- Author: Stephanie Larson
- Author: Michelle Nozzari
- Editor: J. M.
As previously mentioned in the September 2018 issue of the Farm Bureau newsletter, the frequency, intensity, and size of wildfires in northern California have increased. This trend is alarming given that California's fire season is expected to become longer and start earlier. The fire season started in early June this year as Sonoma County experienced smoke from Sand Fire in Yolo County. To mitigate future fire, the County of Sonoma has adopted a new hazardous vegetation abatement ordinance which mandates that parcels of 5 acres or less must maintain defensible space around all buildings/structures and remove all vegetation that poses a fire risk. As policymakers in our communities and across the state continue to explore initiatives to prevent wildfire, the agricultural community can demonstrate real impacts in reducing fire fuel through managing existing vegetation on our working landscapes - forest and rangelands. We need to educate the public on the importance of managing these valuable landscapes using a multitude of tools, especially grazing. The extent to which the public understands fire risks and accepts the adoption of all potential tools for forest and rangeland health will increase the likelihood of potential collaborative management strategies imperative to community resiliency.
Grazing is a cost-effective vegetation management alternative that works best in cases where other options are impractical and financially ineffective. Specifically, targeted grazing can be more cost-effective on landscapes that are too steep, rocky, or remote for conventional vegetation management (like mowing or chemical treatment), or in the urban-wildland interface where burning is not an option. Targeted grazing is the application of a specific kind of livestock at a determined season, duration, and intensity to accomplish defined vegetation or landscape goals. This concept has been around for decades and has taken many names, including prescribed grazing and managed herbivory. The major difference between good grazing management and targeted grazing is that targeted grazing refocuses outputs of grazing from livestock production to vegetation and landscape enhancement. The concept of a target requires that one has a clear image on which to focus and then aims something (i.e., an arrow) at the target to accomplish the desired outcome. In the case of targeted grazing, the land manager must have a clear vision of the desired plant community and landscape, and the livestock manager must have the skill to aim livestock at the target to accomplish land management goals.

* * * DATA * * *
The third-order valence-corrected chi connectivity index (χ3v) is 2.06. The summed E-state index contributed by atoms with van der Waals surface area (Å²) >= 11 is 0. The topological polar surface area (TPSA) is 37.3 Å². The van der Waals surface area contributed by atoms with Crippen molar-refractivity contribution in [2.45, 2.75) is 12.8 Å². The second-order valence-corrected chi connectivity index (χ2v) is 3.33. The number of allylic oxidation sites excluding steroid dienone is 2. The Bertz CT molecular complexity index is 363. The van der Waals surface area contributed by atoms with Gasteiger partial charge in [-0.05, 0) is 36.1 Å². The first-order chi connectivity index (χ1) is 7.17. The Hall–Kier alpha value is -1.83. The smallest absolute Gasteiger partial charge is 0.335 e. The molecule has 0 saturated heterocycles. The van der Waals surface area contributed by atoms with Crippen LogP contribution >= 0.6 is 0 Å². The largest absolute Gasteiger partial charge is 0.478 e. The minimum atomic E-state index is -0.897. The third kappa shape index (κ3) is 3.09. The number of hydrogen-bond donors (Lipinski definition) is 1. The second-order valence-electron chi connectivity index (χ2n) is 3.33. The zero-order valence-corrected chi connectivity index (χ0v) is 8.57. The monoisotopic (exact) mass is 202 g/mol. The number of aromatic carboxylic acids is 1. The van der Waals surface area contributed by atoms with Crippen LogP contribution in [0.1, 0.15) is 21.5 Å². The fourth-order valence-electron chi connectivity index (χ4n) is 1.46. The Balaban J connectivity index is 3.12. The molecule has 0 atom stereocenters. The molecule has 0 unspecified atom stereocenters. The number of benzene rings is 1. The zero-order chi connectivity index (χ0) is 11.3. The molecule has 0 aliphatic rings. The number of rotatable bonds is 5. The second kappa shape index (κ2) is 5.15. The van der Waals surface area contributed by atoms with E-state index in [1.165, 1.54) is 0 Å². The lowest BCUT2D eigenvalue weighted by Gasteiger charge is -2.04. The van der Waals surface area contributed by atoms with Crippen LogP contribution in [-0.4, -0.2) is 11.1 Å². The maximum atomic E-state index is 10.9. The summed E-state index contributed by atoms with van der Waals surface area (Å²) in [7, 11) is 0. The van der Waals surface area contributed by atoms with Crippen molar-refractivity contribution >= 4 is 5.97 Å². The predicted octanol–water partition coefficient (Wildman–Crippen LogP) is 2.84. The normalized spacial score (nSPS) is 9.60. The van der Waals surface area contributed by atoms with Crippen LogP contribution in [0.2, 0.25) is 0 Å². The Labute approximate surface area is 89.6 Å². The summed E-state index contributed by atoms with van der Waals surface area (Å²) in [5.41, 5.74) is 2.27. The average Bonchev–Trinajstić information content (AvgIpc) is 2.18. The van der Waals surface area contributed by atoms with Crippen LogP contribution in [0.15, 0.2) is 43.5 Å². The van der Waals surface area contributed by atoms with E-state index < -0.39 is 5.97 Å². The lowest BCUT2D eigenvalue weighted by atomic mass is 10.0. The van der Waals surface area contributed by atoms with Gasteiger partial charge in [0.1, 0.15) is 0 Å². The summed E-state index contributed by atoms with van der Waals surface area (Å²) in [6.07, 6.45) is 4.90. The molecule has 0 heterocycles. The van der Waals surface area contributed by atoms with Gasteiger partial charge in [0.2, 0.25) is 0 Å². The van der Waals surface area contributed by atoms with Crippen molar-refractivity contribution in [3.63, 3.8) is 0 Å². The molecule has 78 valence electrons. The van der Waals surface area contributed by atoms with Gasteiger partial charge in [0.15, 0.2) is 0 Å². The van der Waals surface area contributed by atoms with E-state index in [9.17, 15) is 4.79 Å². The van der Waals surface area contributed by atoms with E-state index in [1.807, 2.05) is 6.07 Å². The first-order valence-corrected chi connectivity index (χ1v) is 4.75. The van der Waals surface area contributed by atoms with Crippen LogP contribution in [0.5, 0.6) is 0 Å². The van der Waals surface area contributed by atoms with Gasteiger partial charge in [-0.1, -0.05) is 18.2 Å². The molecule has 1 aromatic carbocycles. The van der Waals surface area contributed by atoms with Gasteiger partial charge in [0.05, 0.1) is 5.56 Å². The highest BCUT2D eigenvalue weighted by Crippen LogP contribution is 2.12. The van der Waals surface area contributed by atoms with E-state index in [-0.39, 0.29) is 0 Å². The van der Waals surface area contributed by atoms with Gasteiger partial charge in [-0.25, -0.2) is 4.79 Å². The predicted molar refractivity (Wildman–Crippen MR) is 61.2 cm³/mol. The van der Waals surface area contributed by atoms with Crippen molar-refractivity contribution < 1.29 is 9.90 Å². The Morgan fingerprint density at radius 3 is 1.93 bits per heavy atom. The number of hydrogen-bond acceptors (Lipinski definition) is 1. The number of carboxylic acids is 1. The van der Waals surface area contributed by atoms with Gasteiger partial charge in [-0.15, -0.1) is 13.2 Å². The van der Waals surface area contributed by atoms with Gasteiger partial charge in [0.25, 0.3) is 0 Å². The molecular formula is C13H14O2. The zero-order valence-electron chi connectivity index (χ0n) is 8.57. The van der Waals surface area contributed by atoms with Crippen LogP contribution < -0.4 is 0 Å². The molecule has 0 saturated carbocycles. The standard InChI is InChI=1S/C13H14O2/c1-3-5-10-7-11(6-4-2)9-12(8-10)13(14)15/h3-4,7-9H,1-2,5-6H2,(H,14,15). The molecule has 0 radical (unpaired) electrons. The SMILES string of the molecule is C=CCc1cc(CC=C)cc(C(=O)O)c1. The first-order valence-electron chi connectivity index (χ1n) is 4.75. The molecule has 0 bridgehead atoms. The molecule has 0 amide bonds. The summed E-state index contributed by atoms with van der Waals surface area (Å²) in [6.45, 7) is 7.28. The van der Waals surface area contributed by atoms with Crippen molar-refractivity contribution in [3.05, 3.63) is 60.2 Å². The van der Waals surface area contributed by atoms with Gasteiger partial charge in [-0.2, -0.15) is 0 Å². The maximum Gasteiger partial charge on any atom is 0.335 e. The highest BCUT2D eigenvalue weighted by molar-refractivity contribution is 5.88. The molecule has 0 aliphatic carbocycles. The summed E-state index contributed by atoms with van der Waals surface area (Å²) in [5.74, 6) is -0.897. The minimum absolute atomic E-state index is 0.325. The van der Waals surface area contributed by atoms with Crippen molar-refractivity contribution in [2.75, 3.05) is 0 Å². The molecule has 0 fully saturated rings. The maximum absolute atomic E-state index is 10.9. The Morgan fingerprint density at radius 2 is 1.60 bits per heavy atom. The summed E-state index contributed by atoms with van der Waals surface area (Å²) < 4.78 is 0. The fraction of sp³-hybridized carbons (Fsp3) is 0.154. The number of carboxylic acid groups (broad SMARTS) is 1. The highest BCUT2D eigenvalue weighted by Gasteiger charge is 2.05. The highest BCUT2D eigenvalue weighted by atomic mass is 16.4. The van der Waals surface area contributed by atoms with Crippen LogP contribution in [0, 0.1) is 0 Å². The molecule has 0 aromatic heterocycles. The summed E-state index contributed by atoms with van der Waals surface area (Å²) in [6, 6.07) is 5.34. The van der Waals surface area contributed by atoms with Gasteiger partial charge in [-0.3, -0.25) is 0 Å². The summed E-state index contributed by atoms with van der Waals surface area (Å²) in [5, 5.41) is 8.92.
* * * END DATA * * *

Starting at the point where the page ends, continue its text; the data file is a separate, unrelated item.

As mentioned in the June 2019 Farm Bureau newsletter (Quackenbush), sheep grazing is being applied on lands throughout the county to help reduce fire danger. Targeted grazing is a very different business model than simply grazing for livestock production. Effective targeted grazing focuses on impacting target vegetation at exactly the right time for specific landscape or vegetation goals. Traditional livestock production, on the other hand, focuses on putting weight on animals or increasing reproductive success. Traditional livestock operations generate income from the sale of animals and animal products; these operations focus on body condition and the nutritional status of the animals at specific production stages. Targeted grazers generate income from vegetation management services; these operations may accept a drop in body condition or reproductive success to achieve desired impacts to low-quality forage as long as this service is paid for. Both models can reduce fire fuels; no one model is better than the other.
Last month, UC Cooperative Extension and SRJC Agriculture and Natural Resources Department offered a grazing school at Shone Farm. Landowners and targeted grazers learned how to implement targeted grazing on local working landscapes. Participants gained knowledge on how to design a grazing program on their own managed lands or if they decided not to own animals, how to use this knowledge when hiring a targeted grazer. A neighborhood grazing partnership was created at the school along with new opportunities for targeted grazers.
Additionally, UC Cooperative Extension (UCCE) Sonoma/Marin, is creating a “Match.Graze” system which connects landowners, who have no animals, to targeted grazers, those that can bring their animals on property to perform vegetation management service. If your parcel (s) is/are greater than 50 acres, this system will be a great resource. While it is more cost-effective for target grazers to grazer larger parcels, those with smaller parcels in neighborhoods or communities can join together to have multiple parcels of varying sizes in the same geographic area receive vegetation management by the same grazer. If you want more information about the use of grazing, how to set resource goals for your rangelands, or help to find a grazer for your parcel, call the UCCE office at 707-565-2621 or complete this survey to help UCCE better meet your desire to manage vegetation to prevent future fires in Sonoma and Marin Counties. The survey can be found at www.ucanr.edu/rangeland.